Jill Gunter is no stranger to crypto – she has seen the market through its ups and downs, researched blockchain protocols, worked at multiple crypto startups and co-founded her own, and investing as a crypto VC at Slow Ventures . Gunter first started following the crypto space in 2011, when she worked in traditional finance as a derivatives trader at Goldman Sachs and when Bitcoin was the only major layer-one blockchain.
Since then, Gunter told MovieUpdates’s Chain Reaction podcast that she has witnessed three distinct stages of development within the industry that have led to this moment of heated competition between multiple established blockchains and even more new protocols entering the fray.
The first phase is what Gunter called the era of altcoins. Protocols such as Litecoin, Dogecoin and ZCash were born in this era, when developers tried to modify the Bitcoin protocol in specific ways, such as changing the block size to change the system’s throughput, she explained.
“What you came out with was a lot of blockchains and a lot of tokens that had many of the same properties as Bitcoin, but changed the feature set,” Gunter said.
The next stage of the development of new blockchains, according to Gunter, came with the creation of Ethereum in 2015. Ethereum brought a “sea change” in terms of what one could do with a blockchain by introducing the concept of programmability.
The modern era of layer-one blockchains, she continued, can be understood as a period when developers try to adapt the feature sets of programmable blockchains to address some of the problems with Ethereum that exist today. Developers are trying to reduce costs, increase usability and add privacy features to applications on the blockchain that the layer-one Ethereum chain itself does not have.
Ethereum’s high transaction fees and low throughput continued to plague the network with issues, frustrating users. Yuga Labs’ recent metaverse land sale made headlines last week as people trying to buy NFTs faced exorbitant gas costs and failed trades due to the popularity of the drop.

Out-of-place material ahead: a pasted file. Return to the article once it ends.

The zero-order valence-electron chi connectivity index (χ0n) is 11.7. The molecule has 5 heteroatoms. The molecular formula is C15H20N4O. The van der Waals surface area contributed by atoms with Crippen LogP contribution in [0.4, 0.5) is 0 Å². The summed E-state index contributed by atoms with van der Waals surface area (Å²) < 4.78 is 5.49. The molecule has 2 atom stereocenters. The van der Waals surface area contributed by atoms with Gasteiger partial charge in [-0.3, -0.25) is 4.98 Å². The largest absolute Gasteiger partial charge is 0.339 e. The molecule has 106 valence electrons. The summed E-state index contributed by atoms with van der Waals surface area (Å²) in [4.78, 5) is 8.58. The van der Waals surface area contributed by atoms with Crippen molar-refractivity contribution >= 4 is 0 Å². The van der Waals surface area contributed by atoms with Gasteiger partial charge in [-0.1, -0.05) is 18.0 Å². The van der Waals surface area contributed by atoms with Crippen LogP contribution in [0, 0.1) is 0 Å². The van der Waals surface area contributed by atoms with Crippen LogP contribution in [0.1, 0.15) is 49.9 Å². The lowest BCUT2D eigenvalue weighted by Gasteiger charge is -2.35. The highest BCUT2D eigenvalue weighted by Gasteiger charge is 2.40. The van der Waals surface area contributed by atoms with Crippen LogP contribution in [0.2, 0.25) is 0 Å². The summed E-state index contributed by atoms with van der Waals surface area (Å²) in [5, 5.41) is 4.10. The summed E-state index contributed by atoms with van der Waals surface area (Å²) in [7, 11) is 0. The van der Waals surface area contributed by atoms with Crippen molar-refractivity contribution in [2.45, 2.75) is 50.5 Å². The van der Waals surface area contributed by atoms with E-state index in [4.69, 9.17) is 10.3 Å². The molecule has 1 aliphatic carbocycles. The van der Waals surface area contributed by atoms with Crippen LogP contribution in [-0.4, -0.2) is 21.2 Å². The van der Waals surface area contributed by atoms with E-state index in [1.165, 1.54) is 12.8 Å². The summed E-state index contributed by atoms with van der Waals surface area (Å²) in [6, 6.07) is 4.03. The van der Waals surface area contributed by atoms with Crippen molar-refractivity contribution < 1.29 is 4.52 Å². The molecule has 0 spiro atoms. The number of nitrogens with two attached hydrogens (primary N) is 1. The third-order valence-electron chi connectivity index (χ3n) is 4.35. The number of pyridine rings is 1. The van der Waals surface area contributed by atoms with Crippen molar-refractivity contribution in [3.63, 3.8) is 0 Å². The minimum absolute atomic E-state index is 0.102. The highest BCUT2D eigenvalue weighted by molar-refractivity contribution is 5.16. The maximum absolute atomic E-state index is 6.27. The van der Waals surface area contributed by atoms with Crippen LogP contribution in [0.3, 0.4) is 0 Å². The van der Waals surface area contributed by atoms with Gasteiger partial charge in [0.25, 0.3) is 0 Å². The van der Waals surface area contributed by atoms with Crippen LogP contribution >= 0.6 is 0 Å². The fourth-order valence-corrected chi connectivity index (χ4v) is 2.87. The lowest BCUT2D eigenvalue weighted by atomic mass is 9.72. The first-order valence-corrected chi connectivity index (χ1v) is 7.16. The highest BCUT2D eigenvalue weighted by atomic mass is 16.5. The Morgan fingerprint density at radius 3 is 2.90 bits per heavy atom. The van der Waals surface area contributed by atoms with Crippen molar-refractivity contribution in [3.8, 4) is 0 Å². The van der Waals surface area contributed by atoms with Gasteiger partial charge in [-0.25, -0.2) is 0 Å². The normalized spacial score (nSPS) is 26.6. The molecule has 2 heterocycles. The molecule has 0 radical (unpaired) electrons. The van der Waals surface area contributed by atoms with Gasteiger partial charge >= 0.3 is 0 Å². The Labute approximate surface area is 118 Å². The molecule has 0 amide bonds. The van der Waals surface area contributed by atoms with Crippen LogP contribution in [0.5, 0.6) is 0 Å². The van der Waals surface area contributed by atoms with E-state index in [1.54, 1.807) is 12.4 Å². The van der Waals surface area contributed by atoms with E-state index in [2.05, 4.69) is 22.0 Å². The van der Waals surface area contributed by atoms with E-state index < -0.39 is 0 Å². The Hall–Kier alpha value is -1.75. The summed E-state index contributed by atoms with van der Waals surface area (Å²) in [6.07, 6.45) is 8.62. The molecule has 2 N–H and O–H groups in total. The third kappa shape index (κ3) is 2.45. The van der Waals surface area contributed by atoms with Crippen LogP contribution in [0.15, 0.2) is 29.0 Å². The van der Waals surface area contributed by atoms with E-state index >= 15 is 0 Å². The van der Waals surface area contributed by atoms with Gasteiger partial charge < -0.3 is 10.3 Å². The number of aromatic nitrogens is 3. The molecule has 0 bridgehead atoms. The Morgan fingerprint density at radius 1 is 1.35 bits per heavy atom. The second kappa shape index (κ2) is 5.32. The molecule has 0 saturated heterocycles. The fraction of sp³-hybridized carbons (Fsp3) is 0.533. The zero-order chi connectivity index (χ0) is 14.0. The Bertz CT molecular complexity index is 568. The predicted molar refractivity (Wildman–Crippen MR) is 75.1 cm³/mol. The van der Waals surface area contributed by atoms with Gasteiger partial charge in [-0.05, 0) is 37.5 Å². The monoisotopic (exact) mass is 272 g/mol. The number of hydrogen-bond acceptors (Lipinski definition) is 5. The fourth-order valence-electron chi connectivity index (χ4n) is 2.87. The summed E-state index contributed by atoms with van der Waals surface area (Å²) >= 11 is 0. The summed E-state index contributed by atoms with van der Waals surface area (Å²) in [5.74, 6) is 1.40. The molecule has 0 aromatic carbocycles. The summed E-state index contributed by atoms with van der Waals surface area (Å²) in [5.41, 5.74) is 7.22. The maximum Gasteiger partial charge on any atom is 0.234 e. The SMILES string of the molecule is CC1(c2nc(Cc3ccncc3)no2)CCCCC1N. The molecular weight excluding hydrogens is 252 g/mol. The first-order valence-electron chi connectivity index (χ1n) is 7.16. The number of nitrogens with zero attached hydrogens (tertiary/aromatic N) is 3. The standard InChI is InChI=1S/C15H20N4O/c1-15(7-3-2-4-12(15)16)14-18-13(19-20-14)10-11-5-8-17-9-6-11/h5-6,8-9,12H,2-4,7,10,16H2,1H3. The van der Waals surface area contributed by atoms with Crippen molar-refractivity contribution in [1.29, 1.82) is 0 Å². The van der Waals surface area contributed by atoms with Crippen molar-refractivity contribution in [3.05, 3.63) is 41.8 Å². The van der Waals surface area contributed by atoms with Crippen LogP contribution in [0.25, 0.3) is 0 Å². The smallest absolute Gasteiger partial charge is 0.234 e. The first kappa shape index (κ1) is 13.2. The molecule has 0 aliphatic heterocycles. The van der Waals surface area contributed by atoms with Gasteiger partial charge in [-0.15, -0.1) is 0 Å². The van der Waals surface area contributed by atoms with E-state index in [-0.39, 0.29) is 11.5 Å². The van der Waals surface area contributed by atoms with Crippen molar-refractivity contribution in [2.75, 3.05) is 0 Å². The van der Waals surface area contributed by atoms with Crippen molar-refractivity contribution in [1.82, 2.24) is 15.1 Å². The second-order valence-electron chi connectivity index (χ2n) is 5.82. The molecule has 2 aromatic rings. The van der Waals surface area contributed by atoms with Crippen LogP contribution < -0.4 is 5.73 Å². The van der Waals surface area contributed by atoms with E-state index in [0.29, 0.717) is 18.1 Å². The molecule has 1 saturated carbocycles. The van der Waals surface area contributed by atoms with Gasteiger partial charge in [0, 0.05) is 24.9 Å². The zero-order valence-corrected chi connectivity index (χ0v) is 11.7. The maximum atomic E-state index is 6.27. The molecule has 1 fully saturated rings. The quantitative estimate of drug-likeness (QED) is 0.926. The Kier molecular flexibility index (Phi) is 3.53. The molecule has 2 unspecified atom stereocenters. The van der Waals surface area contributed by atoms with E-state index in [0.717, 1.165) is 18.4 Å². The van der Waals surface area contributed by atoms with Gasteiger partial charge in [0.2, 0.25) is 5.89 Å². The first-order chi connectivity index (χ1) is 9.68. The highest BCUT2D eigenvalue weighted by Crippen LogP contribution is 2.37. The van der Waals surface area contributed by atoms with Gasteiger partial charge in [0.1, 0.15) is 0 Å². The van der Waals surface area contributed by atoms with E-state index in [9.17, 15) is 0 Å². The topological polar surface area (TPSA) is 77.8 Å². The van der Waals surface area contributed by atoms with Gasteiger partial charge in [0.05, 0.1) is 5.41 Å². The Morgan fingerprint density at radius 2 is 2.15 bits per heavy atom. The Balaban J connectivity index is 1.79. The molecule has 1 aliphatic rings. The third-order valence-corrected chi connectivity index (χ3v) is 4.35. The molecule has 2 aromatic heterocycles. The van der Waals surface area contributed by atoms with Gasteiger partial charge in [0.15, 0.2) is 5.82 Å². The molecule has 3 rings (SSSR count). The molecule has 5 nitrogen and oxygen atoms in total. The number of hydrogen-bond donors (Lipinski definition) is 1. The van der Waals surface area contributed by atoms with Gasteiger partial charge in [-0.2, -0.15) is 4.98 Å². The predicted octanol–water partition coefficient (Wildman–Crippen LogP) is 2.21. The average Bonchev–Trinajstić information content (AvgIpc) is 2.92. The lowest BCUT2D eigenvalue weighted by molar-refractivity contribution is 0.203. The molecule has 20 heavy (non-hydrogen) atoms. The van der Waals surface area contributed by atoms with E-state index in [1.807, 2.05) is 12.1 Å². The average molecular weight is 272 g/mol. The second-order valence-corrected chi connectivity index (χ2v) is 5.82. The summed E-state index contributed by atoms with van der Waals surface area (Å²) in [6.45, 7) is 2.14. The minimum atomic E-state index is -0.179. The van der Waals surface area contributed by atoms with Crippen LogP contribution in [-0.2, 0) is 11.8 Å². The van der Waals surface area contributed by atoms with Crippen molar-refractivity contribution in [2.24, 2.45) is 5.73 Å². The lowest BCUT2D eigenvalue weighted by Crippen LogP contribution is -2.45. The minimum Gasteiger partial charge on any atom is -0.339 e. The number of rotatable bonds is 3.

While alternative blockchains like Solana and Avalanche offer lower costs and can process transactions much faster than Ethereum, Gunter said these other chains haven’t “been fully tested that Ethereum has been” because they didn’t have to process as many users right away.
Plus, these newer chains all have “centralized something in some way,” Gunter continued.
“For the most part, these things have on their roadmap ways to continue decentralization over time, but again, we have yet to put those to the test. We also have yet to see the ways in which decentralization is really important for users in terms of the architecture of these things,” Gunter said.
These different blockchains increasingly have to compete to attract developers to their ecosystems. As the co-founder of privacy-focused layer-one blockchain Espresso Systems, Gunter knows firsthand how challenging it can be to get engineers to invest time developing projects in a specific chain when there is so much competition.
“Personally, I don’t think it’s good enough anymore to just wave around with a white paper that says, oh, we’re actually getting more scalable and more decentralized than anything else,” Gunter said. “Having what already exists. And I think neither is good enough without the other – I think you have to argue why your system is going to become the most popular and the most noisy over time.”
Admittedly, she added, all the layer-one projects out there “make the right sounds,” but have yet to be tested by users. Especially if crypto continues to experience a market decline, the winners and losers in the battle between layer-one blockchains could be separated faster than the industry expected.
The entire interview with Gunter can be heard in our podcast Chain Reaction. Subscribe to Chain Reaction on Apple, Spotify, or your alternative podcast platform of choice to keep us updated every week.